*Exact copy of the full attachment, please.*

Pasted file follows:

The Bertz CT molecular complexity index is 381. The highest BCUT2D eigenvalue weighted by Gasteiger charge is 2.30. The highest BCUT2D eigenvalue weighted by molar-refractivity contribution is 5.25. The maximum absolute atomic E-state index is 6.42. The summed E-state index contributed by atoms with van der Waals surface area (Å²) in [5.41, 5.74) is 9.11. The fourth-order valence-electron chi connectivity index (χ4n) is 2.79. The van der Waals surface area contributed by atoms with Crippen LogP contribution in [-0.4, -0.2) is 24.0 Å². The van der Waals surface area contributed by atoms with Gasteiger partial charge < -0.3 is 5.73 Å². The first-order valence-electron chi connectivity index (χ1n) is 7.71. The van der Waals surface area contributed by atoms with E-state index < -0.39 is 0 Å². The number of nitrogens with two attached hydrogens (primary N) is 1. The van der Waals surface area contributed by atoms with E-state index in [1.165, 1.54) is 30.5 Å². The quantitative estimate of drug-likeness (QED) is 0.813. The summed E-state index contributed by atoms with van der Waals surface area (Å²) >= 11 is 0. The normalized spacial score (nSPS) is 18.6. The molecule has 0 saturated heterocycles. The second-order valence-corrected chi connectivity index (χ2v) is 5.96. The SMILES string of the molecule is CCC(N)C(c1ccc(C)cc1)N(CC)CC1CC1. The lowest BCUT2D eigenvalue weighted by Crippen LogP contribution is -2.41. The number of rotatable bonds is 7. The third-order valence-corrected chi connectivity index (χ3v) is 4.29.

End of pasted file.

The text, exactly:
The Bertz CT molecular complexity index is 381. The highest BCUT2D eigenvalue weighted by Gasteiger charge is 2.30. The highest BCUT2D eigenvalue weighted by molar-refractivity contribution is 5.25. The maximum absolute atomic E-state index is 6.42. The summed E-state index contributed by atoms with van der Waals surface area (Å²) in [5.41, 5.74) is 9.11. The fourth-order valence-electron chi connectivity index (χ4n) is 2.79. The van der Waals surface area contributed by atoms with Crippen LogP contribution in [-0.4, -0.2) is 24.0 Å². The van der Waals surface area contributed by atoms with Gasteiger partial charge < -0.3 is 5.73 Å². The first-order valence-electron chi connectivity index (χ1n) is 7.71. The van der Waals surface area contributed by atoms with E-state index < -0.39 is 0 Å². The number of nitrogens with two attached hydrogens (primary N) is 1. The van der Waals surface area contributed by atoms with E-state index in [1.165, 1.54) is 30.5 Å². The quantitative estimate of drug-likeness (QED) is 0.813. The summed E-state index contributed by atoms with van der Waals surface area (Å²) >= 11 is 0. The normalized spacial score (nSPS) is 18.6. The molecule has 0 saturated heterocycles. The second-order valence-corrected chi connectivity index (χ2v) is 5.96. The SMILES string of the molecule is CCC(N)C(c1ccc(C)cc1)N(CC)CC1CC1. The lowest BCUT2D eigenvalue weighted by Crippen LogP contribution is -2.41. The number of rotatable bonds is 7. The third-order valence-corrected chi connectivity index (χ3v) is 4.29.